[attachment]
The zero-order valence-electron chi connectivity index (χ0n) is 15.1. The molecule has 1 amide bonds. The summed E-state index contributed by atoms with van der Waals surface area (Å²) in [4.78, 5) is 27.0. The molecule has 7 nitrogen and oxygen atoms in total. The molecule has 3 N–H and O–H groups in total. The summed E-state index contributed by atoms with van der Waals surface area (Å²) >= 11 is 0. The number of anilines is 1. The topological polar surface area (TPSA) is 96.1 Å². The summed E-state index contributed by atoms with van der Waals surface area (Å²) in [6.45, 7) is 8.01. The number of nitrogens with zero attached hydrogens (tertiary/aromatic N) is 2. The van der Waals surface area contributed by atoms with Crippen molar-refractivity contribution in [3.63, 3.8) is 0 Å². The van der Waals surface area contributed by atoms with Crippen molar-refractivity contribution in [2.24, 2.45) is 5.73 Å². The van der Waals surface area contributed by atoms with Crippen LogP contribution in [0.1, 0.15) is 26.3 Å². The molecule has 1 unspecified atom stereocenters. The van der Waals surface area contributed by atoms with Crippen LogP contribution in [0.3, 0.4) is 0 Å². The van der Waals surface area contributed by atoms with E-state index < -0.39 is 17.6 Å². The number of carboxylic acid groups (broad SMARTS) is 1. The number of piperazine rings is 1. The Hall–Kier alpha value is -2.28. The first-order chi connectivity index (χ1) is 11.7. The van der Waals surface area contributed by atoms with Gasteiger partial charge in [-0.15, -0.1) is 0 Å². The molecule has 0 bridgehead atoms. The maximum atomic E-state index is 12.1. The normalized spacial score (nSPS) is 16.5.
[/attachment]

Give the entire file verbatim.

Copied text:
The zero-order valence-electron chi connectivity index (χ0n) is 15.1. The molecule has 1 amide bonds. The summed E-state index contributed by atoms with van der Waals surface area (Å²) in [4.78, 5) is 27.0. The molecule has 7 nitrogen and oxygen atoms in total. The molecule has 3 N–H and O–H groups in total. The summed E-state index contributed by atoms with van der Waals surface area (Å²) >= 11 is 0. The number of anilines is 1. The topological polar surface area (TPSA) is 96.1 Å². The summed E-state index contributed by atoms with van der Waals surface area (Å²) in [6.45, 7) is 8.01. The number of nitrogens with zero attached hydrogens (tertiary/aromatic N) is 2. The van der Waals surface area contributed by atoms with Crippen molar-refractivity contribution in [3.63, 3.8) is 0 Å². The van der Waals surface area contributed by atoms with Crippen molar-refractivity contribution in [2.24, 2.45) is 5.73 Å². The van der Waals surface area contributed by atoms with Crippen LogP contribution in [0.1, 0.15) is 26.3 Å². The molecule has 1 unspecified atom stereocenters. The van der Waals surface area contributed by atoms with Crippen LogP contribution in [0.3, 0.4) is 0 Å². The van der Waals surface area contributed by atoms with E-state index < -0.39 is 17.6 Å². The number of carboxylic acid groups (broad SMARTS) is 1. The number of piperazine rings is 1. The Hall–Kier alpha value is -2.28. The first-order chi connectivity index (χ1) is 11.7. The van der Waals surface area contributed by atoms with Gasteiger partial charge in [-0.15, -0.1) is 0 Å². The molecule has 0 bridgehead atoms. The maximum atomic E-state index is 12.1. The normalized spacial score (nSPS) is 16.5.